In reality, we have a bad man (of sorts) heading a good country (of sorts) down a path invisible to nearly all of us (because, again, what are his policies?!?). I distinctly think the primary reason we don’t know his policies is that he doesn’t either.

May God Bless America.

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The Presidential Debate

The first presidential debate is Monday and I am convinced it will not feel presidential. The primary reason for this is that one half of the debate is, as Colin Powell says, “a national disgrace and an international pariah.” I think of him as a child – unruly, self-obsessed, definitively lacks knowledge, glories in chaos and problem-causing, can not construct sentences well, appears to still be learning English, feels no need to tell the truth (or publicize his tax returns), and does not appear to value thought itself. He needs a mommy and daddy. Children should stay home and not enter politics.

But on the topic of debate, it is stunning to notice the time difference. In 1858, the opening speaker in the Lincoln-Douglas debate got 60 minutes. In 2016, the opening speaker will get 2 minutes. TWO. Or, if you will, 120 seconds. (I should go on to say that in the 1858 debate, the second speaker got 90 minutes!) That is a massive cultural difference. What exactly can you fit in two minutes? Nothing of great complexity. Our current system and culture reinforce the kind of thinking that the *man-child embodies for the world to see.

Speaking of the man-child, it’s hard to imagine him debating in a civil manner. The article I read – which this post is largely based on – says the delegates to the 1787 Constitutional Convention agreed “to argue without asperity, and to endeavor to convince the judgment without hurting the feelings of each other.” Hurting each other’s feelings? Asperity? (I had to look that one up: harshness of tone or manner.) From watching political debate on TV, I thought that was the goal. They do what I wouldn’t let 10-year olds do, i.e. interrupt each other, attack personally, and largely ruin the original intent of the event.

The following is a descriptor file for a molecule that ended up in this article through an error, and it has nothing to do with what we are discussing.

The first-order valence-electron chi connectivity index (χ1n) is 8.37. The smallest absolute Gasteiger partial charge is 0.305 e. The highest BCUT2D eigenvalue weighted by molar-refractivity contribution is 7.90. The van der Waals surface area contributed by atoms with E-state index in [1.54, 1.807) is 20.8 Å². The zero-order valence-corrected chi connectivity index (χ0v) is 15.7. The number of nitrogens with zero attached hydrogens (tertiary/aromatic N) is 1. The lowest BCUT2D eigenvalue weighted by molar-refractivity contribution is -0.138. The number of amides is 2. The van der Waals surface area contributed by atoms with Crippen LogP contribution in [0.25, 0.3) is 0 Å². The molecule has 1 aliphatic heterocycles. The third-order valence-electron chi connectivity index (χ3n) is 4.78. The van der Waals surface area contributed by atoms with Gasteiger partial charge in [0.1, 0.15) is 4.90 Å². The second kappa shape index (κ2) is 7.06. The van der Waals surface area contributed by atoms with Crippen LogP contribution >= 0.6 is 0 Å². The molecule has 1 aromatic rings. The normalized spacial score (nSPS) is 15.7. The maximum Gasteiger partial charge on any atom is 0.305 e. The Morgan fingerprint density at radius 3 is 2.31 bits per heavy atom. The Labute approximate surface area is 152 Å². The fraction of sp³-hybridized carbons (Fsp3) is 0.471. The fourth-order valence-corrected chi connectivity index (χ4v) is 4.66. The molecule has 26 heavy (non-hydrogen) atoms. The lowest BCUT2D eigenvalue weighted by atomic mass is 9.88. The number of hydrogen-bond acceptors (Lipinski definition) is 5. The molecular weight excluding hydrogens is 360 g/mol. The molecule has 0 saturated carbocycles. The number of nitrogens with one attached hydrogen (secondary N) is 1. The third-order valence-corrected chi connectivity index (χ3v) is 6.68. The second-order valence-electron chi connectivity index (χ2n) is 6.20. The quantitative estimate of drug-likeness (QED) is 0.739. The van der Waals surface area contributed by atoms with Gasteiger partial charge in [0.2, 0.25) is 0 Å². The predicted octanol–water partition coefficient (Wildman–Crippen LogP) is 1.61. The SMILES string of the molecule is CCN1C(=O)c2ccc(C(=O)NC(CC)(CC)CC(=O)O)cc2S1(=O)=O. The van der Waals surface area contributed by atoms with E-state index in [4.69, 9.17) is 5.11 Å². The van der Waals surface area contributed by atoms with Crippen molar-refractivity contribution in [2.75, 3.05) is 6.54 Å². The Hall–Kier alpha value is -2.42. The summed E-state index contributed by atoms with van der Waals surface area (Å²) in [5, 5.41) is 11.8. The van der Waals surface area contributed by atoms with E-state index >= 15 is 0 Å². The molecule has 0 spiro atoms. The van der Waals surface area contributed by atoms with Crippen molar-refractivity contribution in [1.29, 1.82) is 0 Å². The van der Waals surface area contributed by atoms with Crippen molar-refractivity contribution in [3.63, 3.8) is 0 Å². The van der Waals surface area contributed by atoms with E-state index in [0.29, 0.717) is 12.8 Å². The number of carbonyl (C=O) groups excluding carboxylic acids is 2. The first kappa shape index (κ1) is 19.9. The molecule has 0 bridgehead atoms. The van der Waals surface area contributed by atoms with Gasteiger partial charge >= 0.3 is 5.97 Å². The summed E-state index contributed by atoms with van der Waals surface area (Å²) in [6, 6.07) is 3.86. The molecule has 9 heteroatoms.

But perhaps debate isn’t worth much? Being a good debater, does not make you a good president, and the reverse. But the author of this article views debate with the highest possible regard: “Debating, like voting, is a way for people to disagree without hitting one another or going to war: it’s the key to every institution that makes civic life possible, from courts to legislatures. Without debate, there can be no self-government.

This article said many other good things. You should read it. But it goes on too long and doesn’t answer its main question: how should candidates—and voters—argue about politics? I was dearly looking forward to an answer to that question. Perhaps I’ll learn on Monday? I can only hope.

*The Republican candidate is so repugnant to me that I prefer to leave his name unwritten. Henceforth, he will be the man-child.